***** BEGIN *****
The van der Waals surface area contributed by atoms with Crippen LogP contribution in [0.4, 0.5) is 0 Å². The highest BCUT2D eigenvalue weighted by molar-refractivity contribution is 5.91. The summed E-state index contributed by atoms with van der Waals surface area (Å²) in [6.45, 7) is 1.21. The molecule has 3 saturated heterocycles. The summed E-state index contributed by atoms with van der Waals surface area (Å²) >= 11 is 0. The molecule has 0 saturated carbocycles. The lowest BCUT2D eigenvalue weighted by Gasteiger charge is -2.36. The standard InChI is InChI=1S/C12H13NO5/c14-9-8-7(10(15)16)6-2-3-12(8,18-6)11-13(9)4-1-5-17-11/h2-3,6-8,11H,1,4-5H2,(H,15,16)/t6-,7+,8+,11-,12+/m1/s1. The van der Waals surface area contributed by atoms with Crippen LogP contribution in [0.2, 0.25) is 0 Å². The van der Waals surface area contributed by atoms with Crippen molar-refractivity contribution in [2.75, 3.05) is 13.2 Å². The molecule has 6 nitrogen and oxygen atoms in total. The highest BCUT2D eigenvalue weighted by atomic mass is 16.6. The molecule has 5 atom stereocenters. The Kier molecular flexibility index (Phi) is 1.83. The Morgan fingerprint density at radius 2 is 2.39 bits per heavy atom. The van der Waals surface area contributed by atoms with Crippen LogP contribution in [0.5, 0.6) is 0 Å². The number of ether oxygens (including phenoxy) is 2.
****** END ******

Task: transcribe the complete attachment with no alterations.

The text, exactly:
The van der Waals surface area contributed by atoms with Crippen LogP contribution in [0.4, 0.5) is 0 Å². The highest BCUT2D eigenvalue weighted by molar-refractivity contribution is 5.91. The summed E-state index contributed by atoms with van der Waals surface area (Å²) in [6.45, 7) is 1.21. The molecule has 3 saturated heterocycles. The summed E-state index contributed by atoms with van der Waals surface area (Å²) >= 11 is 0. The molecule has 0 saturated carbocycles. The lowest BCUT2D eigenvalue weighted by Gasteiger charge is -2.36. The standard InChI is InChI=1S/C12H13NO5/c14-9-8-7(10(15)16)6-2-3-12(8,18-6)11-13(9)4-1-5-17-11/h2-3,6-8,11H,1,4-5H2,(H,15,16)/t6-,7+,8+,11-,12+/m1/s1. The van der Waals surface area contributed by atoms with Crippen LogP contribution in [0.2, 0.25) is 0 Å². The van der Waals surface area contributed by atoms with Crippen molar-refractivity contribution in [2.75, 3.05) is 13.2 Å². The molecule has 6 nitrogen and oxygen atoms in total. The highest BCUT2D eigenvalue weighted by atomic mass is 16.6. The molecule has 5 atom stereocenters. The Kier molecular flexibility index (Phi) is 1.83. The Morgan fingerprint density at radius 2 is 2.39 bits per heavy atom. The van der Waals surface area contributed by atoms with Crippen LogP contribution in [0.5, 0.6) is 0 Å². The number of ether oxygens (including phenoxy) is 2.